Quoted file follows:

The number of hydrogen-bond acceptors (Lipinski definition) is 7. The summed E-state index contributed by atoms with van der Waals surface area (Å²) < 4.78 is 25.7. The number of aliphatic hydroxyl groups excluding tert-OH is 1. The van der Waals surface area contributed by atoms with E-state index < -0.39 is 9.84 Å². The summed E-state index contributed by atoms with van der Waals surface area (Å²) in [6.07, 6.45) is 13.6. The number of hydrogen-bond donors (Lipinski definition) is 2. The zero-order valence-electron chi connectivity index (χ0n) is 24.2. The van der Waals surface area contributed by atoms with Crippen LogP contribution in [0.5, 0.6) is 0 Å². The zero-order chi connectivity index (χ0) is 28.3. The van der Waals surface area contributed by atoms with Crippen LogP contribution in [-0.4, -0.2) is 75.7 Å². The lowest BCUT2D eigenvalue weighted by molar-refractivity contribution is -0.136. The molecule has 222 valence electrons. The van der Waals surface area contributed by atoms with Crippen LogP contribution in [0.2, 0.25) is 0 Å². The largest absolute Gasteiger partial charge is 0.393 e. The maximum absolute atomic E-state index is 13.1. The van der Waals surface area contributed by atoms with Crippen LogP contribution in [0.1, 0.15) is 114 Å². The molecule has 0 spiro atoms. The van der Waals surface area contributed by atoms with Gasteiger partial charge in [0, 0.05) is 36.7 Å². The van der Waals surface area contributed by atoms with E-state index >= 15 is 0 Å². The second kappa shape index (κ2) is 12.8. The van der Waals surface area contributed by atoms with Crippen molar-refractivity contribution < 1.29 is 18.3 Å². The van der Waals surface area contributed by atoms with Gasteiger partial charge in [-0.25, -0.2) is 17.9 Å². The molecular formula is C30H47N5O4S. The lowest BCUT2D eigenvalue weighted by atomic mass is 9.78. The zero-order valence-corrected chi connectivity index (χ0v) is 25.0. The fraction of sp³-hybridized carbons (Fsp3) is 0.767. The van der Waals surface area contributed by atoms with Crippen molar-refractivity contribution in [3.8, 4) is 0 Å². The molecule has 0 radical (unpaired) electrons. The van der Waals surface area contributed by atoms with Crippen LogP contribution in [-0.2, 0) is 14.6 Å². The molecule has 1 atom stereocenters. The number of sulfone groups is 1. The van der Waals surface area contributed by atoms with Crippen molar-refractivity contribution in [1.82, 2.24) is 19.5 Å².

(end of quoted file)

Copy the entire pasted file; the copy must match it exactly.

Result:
The number of hydrogen-bond acceptors (Lipinski definition) is 7. The summed E-state index contributed by atoms with van der Waals surface area (Å²) < 4.78 is 25.7. The number of aliphatic hydroxyl groups excluding tert-OH is 1. The van der Waals surface area contributed by atoms with E-state index < -0.39 is 9.84 Å². The summed E-state index contributed by atoms with van der Waals surface area (Å²) in [6.07, 6.45) is 13.6. The number of hydrogen-bond donors (Lipinski definition) is 2. The zero-order valence-electron chi connectivity index (χ0n) is 24.2. The van der Waals surface area contributed by atoms with Crippen LogP contribution in [0.5, 0.6) is 0 Å². The zero-order chi connectivity index (χ0) is 28.3. The van der Waals surface area contributed by atoms with Crippen LogP contribution in [-0.4, -0.2) is 75.7 Å². The lowest BCUT2D eigenvalue weighted by molar-refractivity contribution is -0.136. The molecule has 222 valence electrons. The van der Waals surface area contributed by atoms with Crippen LogP contribution in [0.2, 0.25) is 0 Å². The largest absolute Gasteiger partial charge is 0.393 e. The maximum absolute atomic E-state index is 13.1. The van der Waals surface area contributed by atoms with Crippen LogP contribution in [0.1, 0.15) is 114 Å². The molecule has 0 spiro atoms. The van der Waals surface area contributed by atoms with Gasteiger partial charge in [0, 0.05) is 36.7 Å². The van der Waals surface area contributed by atoms with E-state index >= 15 is 0 Å². The second kappa shape index (κ2) is 12.8. The van der Waals surface area contributed by atoms with Crippen molar-refractivity contribution < 1.29 is 18.3 Å². The van der Waals surface area contributed by atoms with Gasteiger partial charge in [-0.25, -0.2) is 17.9 Å². The molecular formula is C30H47N5O4S. The lowest BCUT2D eigenvalue weighted by atomic mass is 9.78. The zero-order valence-corrected chi connectivity index (χ0v) is 25.0. The fraction of sp³-hybridized carbons (Fsp3) is 0.767. The van der Waals surface area contributed by atoms with Crippen molar-refractivity contribution in [3.8, 4) is 0 Å². The molecule has 0 radical (unpaired) electrons. The van der Waals surface area contributed by atoms with Crippen LogP contribution in [-0.2, 0) is 14.6 Å². The molecule has 1 atom stereocenters. The number of sulfone groups is 1. The van der Waals surface area contributed by atoms with Crippen molar-refractivity contribution in [1.82, 2.24) is 19.5 Å².